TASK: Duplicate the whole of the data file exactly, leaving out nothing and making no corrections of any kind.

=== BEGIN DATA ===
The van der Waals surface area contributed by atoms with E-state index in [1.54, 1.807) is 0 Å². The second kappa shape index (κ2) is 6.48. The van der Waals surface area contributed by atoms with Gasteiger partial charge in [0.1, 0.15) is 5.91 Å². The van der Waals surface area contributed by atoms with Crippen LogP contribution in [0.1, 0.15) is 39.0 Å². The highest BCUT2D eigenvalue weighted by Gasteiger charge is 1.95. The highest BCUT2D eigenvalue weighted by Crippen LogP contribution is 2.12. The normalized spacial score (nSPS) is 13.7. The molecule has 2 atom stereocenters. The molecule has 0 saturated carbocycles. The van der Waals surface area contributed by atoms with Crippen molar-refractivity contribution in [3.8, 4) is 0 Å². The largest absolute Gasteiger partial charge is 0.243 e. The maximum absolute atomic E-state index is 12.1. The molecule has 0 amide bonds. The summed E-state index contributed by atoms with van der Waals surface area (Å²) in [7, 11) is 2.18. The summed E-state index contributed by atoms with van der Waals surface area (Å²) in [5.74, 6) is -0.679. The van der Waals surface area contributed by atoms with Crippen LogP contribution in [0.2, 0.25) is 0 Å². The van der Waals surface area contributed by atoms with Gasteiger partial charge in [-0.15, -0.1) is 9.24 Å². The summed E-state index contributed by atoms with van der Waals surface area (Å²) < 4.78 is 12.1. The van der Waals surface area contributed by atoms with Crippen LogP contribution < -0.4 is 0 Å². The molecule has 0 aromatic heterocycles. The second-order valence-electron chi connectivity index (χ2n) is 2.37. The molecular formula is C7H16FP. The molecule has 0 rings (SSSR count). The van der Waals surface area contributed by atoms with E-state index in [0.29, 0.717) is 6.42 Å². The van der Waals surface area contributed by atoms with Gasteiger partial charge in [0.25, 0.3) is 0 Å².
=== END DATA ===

The van der Waals surface area contributed by atoms with E-state index in [1.54, 1.807) is 0 Å². The second kappa shape index (κ2) is 6.48. The van der Waals surface area contributed by atoms with Gasteiger partial charge in [0.1, 0.15) is 5.91 Å². The van der Waals surface area contributed by atoms with Crippen LogP contribution in [0.1, 0.15) is 39.0 Å². The highest BCUT2D eigenvalue weighted by Gasteiger charge is 1.95. The highest BCUT2D eigenvalue weighted by Crippen LogP contribution is 2.12. The normalized spacial score (nSPS) is 13.7. The molecule has 2 atom stereocenters. The molecule has 0 saturated carbocycles. The van der Waals surface area contributed by atoms with Crippen molar-refractivity contribution in [3.8, 4) is 0 Å². The largest absolute Gasteiger partial charge is 0.243 e. The maximum absolute atomic E-state index is 12.1. The molecule has 0 amide bonds. The summed E-state index contributed by atoms with van der Waals surface area (Å²) in [7, 11) is 2.18. The summed E-state index contributed by atoms with van der Waals surface area (Å²) in [5.74, 6) is -0.679. The van der Waals surface area contributed by atoms with Crippen LogP contribution in [0.2, 0.25) is 0 Å². The van der Waals surface area contributed by atoms with Gasteiger partial charge in [-0.15, -0.1) is 9.24 Å². The summed E-state index contributed by atoms with van der Waals surface area (Å²) < 4.78 is 12.1. The van der Waals surface area contributed by atoms with Crippen LogP contribution < -0.4 is 0 Å². The molecule has 0 aromatic heterocycles. The second-order valence-electron chi connectivity index (χ2n) is 2.37. The molecular formula is C7H16FP. The molecule has 0 rings (SSSR count). The van der Waals surface area contributed by atoms with E-state index in [0.29, 0.717) is 6.42 Å². The van der Waals surface area contributed by atoms with Gasteiger partial charge in [0.25, 0.3) is 0 Å².